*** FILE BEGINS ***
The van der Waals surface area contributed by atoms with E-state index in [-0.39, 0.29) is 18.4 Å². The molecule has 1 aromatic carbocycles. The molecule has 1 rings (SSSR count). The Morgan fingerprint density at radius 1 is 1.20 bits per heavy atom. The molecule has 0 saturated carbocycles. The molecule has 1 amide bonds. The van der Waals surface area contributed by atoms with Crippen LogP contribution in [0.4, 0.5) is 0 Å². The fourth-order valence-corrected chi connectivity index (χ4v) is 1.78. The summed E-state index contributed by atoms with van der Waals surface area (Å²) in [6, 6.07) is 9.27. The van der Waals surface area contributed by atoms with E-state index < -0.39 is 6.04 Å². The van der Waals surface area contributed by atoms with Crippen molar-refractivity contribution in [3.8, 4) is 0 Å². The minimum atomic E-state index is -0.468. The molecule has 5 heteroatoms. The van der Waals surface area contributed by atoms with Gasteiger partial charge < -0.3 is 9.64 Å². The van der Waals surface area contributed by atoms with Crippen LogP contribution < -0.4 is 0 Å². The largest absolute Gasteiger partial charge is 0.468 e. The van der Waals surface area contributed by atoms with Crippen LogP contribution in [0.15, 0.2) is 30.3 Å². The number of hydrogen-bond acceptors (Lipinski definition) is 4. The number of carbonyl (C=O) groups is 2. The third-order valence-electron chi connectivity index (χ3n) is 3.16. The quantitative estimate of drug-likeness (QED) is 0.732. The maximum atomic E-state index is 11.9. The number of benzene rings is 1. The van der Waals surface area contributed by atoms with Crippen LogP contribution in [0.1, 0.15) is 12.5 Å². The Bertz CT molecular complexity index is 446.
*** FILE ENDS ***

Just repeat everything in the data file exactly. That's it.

The van der Waals surface area contributed by atoms with E-state index in [-0.39, 0.29) is 18.4 Å². The molecule has 1 aromatic carbocycles. The molecule has 1 rings (SSSR count). The Morgan fingerprint density at radius 1 is 1.20 bits per heavy atom. The molecule has 0 saturated carbocycles. The molecule has 1 amide bonds. The van der Waals surface area contributed by atoms with Crippen LogP contribution in [0.4, 0.5) is 0 Å². The fourth-order valence-corrected chi connectivity index (χ4v) is 1.78. The summed E-state index contributed by atoms with van der Waals surface area (Å²) in [6, 6.07) is 9.27. The van der Waals surface area contributed by atoms with E-state index < -0.39 is 6.04 Å². The van der Waals surface area contributed by atoms with Crippen molar-refractivity contribution in [3.8, 4) is 0 Å². The minimum atomic E-state index is -0.468. The molecule has 5 heteroatoms. The van der Waals surface area contributed by atoms with Gasteiger partial charge < -0.3 is 9.64 Å². The van der Waals surface area contributed by atoms with Crippen LogP contribution < -0.4 is 0 Å². The largest absolute Gasteiger partial charge is 0.468 e. The van der Waals surface area contributed by atoms with Crippen LogP contribution in [0.15, 0.2) is 30.3 Å². The number of hydrogen-bond acceptors (Lipinski definition) is 4. The number of carbonyl (C=O) groups is 2. The third-order valence-electron chi connectivity index (χ3n) is 3.16. The quantitative estimate of drug-likeness (QED) is 0.732. The maximum atomic E-state index is 11.9. The number of benzene rings is 1. The van der Waals surface area contributed by atoms with Crippen LogP contribution in [0.1, 0.15) is 12.5 Å². The Bertz CT molecular complexity index is 446.